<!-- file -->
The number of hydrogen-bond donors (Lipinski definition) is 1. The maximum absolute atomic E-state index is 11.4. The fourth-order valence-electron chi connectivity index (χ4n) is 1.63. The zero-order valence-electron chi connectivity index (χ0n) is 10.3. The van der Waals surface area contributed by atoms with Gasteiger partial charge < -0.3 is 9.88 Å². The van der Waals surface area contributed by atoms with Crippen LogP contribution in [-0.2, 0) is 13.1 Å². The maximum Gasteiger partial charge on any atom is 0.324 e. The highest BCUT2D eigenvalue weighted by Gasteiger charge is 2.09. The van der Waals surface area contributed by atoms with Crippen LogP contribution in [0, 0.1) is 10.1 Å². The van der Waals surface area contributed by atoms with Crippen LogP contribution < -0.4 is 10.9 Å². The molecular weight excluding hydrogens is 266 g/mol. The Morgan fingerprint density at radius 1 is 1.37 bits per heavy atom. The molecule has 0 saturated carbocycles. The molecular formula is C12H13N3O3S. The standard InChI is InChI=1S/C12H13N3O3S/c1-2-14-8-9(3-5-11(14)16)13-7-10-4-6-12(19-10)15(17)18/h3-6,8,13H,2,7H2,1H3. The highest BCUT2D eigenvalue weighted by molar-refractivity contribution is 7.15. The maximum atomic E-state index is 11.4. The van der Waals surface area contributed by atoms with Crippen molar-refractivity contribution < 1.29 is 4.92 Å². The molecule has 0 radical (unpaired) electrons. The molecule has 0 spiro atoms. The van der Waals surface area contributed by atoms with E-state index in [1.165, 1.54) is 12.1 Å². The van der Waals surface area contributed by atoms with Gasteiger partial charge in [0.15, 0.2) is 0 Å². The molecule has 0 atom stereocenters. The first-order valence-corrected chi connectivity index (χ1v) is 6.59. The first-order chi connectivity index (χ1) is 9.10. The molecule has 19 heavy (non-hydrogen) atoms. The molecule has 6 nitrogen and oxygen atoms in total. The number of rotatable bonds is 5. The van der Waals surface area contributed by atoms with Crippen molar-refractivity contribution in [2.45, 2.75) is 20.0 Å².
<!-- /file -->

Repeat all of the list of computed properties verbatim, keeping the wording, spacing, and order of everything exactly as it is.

The number of hydrogen-bond donors (Lipinski definition) is 1. The maximum absolute atomic E-state index is 11.4. The fourth-order valence-electron chi connectivity index (χ4n) is 1.63. The zero-order valence-electron chi connectivity index (χ0n) is 10.3. The van der Waals surface area contributed by atoms with Gasteiger partial charge < -0.3 is 9.88 Å². The van der Waals surface area contributed by atoms with Crippen LogP contribution in [-0.2, 0) is 13.1 Å². The maximum Gasteiger partial charge on any atom is 0.324 e. The highest BCUT2D eigenvalue weighted by Gasteiger charge is 2.09. The van der Waals surface area contributed by atoms with Crippen LogP contribution in [0, 0.1) is 10.1 Å². The van der Waals surface area contributed by atoms with Crippen LogP contribution < -0.4 is 10.9 Å². The molecular weight excluding hydrogens is 266 g/mol. The Morgan fingerprint density at radius 1 is 1.37 bits per heavy atom. The molecule has 0 saturated carbocycles. The molecular formula is C12H13N3O3S. The standard InChI is InChI=1S/C12H13N3O3S/c1-2-14-8-9(3-5-11(14)16)13-7-10-4-6-12(19-10)15(17)18/h3-6,8,13H,2,7H2,1H3. The highest BCUT2D eigenvalue weighted by molar-refractivity contribution is 7.15. The maximum atomic E-state index is 11.4. The van der Waals surface area contributed by atoms with Crippen molar-refractivity contribution < 1.29 is 4.92 Å². The molecule has 0 radical (unpaired) electrons. The molecule has 0 spiro atoms. The van der Waals surface area contributed by atoms with E-state index in [1.165, 1.54) is 12.1 Å². The van der Waals surface area contributed by atoms with Gasteiger partial charge in [0.15, 0.2) is 0 Å². The molecule has 0 atom stereocenters. The first-order valence-corrected chi connectivity index (χ1v) is 6.59. The first-order chi connectivity index (χ1) is 9.10. The molecule has 19 heavy (non-hydrogen) atoms. The molecule has 6 nitrogen and oxygen atoms in total. The number of rotatable bonds is 5. The van der Waals surface area contributed by atoms with Crippen molar-refractivity contribution in [2.45, 2.75) is 20.0 Å².